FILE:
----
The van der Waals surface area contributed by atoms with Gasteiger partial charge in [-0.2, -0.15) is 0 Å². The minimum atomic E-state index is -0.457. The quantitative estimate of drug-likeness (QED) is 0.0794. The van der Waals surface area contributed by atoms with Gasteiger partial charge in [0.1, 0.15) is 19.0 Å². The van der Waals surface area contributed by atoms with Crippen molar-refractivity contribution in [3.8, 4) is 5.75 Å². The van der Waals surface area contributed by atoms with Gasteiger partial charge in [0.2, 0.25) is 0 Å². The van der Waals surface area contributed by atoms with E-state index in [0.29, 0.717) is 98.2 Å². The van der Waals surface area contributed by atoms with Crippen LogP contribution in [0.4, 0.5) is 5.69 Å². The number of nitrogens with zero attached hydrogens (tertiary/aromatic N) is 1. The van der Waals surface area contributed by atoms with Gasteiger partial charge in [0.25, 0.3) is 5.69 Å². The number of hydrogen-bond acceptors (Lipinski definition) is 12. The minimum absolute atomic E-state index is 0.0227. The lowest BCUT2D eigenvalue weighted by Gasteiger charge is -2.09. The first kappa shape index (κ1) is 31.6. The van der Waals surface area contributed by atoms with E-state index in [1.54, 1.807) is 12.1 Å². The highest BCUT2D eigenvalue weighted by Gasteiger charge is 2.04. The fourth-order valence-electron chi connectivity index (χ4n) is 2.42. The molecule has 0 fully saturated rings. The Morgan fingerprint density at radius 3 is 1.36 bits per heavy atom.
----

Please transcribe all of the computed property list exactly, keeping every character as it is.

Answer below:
The van der Waals surface area contributed by atoms with Gasteiger partial charge in [-0.2, -0.15) is 0 Å². The minimum atomic E-state index is -0.457. The quantitative estimate of drug-likeness (QED) is 0.0794. The van der Waals surface area contributed by atoms with Gasteiger partial charge in [0.1, 0.15) is 19.0 Å². The van der Waals surface area contributed by atoms with Crippen molar-refractivity contribution in [3.8, 4) is 5.75 Å². The van der Waals surface area contributed by atoms with Gasteiger partial charge in [0.2, 0.25) is 0 Å². The van der Waals surface area contributed by atoms with E-state index in [0.29, 0.717) is 98.2 Å². The van der Waals surface area contributed by atoms with Crippen LogP contribution in [0.4, 0.5) is 5.69 Å². The number of nitrogens with zero attached hydrogens (tertiary/aromatic N) is 1. The van der Waals surface area contributed by atoms with Gasteiger partial charge in [0.25, 0.3) is 5.69 Å². The number of hydrogen-bond acceptors (Lipinski definition) is 12. The minimum absolute atomic E-state index is 0.0227. The lowest BCUT2D eigenvalue weighted by Gasteiger charge is -2.09. The first kappa shape index (κ1) is 31.6. The van der Waals surface area contributed by atoms with E-state index in [1.54, 1.807) is 12.1 Å². The highest BCUT2D eigenvalue weighted by Gasteiger charge is 2.04. The fourth-order valence-electron chi connectivity index (χ4n) is 2.42. The molecule has 0 fully saturated rings. The Morgan fingerprint density at radius 3 is 1.36 bits per heavy atom.